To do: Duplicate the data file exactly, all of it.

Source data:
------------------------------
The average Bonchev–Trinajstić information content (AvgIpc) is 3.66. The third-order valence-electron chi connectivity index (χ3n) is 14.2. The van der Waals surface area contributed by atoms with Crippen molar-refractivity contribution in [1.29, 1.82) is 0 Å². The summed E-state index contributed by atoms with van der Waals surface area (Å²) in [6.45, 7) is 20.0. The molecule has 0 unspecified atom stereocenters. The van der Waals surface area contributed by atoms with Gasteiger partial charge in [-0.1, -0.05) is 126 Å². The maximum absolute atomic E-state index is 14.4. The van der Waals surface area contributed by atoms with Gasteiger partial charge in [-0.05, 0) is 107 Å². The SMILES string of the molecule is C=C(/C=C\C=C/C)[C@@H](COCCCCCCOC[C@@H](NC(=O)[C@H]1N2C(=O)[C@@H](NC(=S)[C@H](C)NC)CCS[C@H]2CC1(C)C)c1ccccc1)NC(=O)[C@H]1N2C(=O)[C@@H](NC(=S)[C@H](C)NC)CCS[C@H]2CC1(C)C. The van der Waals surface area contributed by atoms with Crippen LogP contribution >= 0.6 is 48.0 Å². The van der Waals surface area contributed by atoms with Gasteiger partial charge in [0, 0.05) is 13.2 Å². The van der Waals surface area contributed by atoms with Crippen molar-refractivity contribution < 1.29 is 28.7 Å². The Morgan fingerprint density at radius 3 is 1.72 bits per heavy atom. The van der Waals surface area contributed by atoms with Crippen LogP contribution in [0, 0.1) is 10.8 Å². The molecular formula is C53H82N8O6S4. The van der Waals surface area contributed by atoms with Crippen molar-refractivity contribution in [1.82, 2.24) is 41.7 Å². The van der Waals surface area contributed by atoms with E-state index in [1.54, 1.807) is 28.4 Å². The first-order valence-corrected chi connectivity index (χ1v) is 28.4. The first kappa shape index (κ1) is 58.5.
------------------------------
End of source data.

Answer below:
The average Bonchev–Trinajstić information content (AvgIpc) is 3.66. The third-order valence-electron chi connectivity index (χ3n) is 14.2. The van der Waals surface area contributed by atoms with Crippen molar-refractivity contribution in [1.29, 1.82) is 0 Å². The summed E-state index contributed by atoms with van der Waals surface area (Å²) in [6.45, 7) is 20.0. The molecule has 0 unspecified atom stereocenters. The van der Waals surface area contributed by atoms with Gasteiger partial charge in [-0.1, -0.05) is 126 Å². The maximum absolute atomic E-state index is 14.4. The van der Waals surface area contributed by atoms with Gasteiger partial charge in [-0.05, 0) is 107 Å². The SMILES string of the molecule is C=C(/C=C\C=C/C)[C@@H](COCCCCCCOC[C@@H](NC(=O)[C@H]1N2C(=O)[C@@H](NC(=S)[C@H](C)NC)CCS[C@H]2CC1(C)C)c1ccccc1)NC(=O)[C@H]1N2C(=O)[C@@H](NC(=S)[C@H](C)NC)CCS[C@H]2CC1(C)C. The van der Waals surface area contributed by atoms with Crippen LogP contribution >= 0.6 is 48.0 Å². The van der Waals surface area contributed by atoms with Gasteiger partial charge in [0, 0.05) is 13.2 Å². The van der Waals surface area contributed by atoms with Crippen molar-refractivity contribution < 1.29 is 28.7 Å². The Morgan fingerprint density at radius 3 is 1.72 bits per heavy atom. The van der Waals surface area contributed by atoms with Crippen LogP contribution in [0, 0.1) is 10.8 Å². The molecular formula is C53H82N8O6S4. The van der Waals surface area contributed by atoms with Crippen molar-refractivity contribution in [1.82, 2.24) is 41.7 Å². The van der Waals surface area contributed by atoms with E-state index in [1.54, 1.807) is 28.4 Å². The first-order valence-corrected chi connectivity index (χ1v) is 28.4. The first kappa shape index (κ1) is 58.5.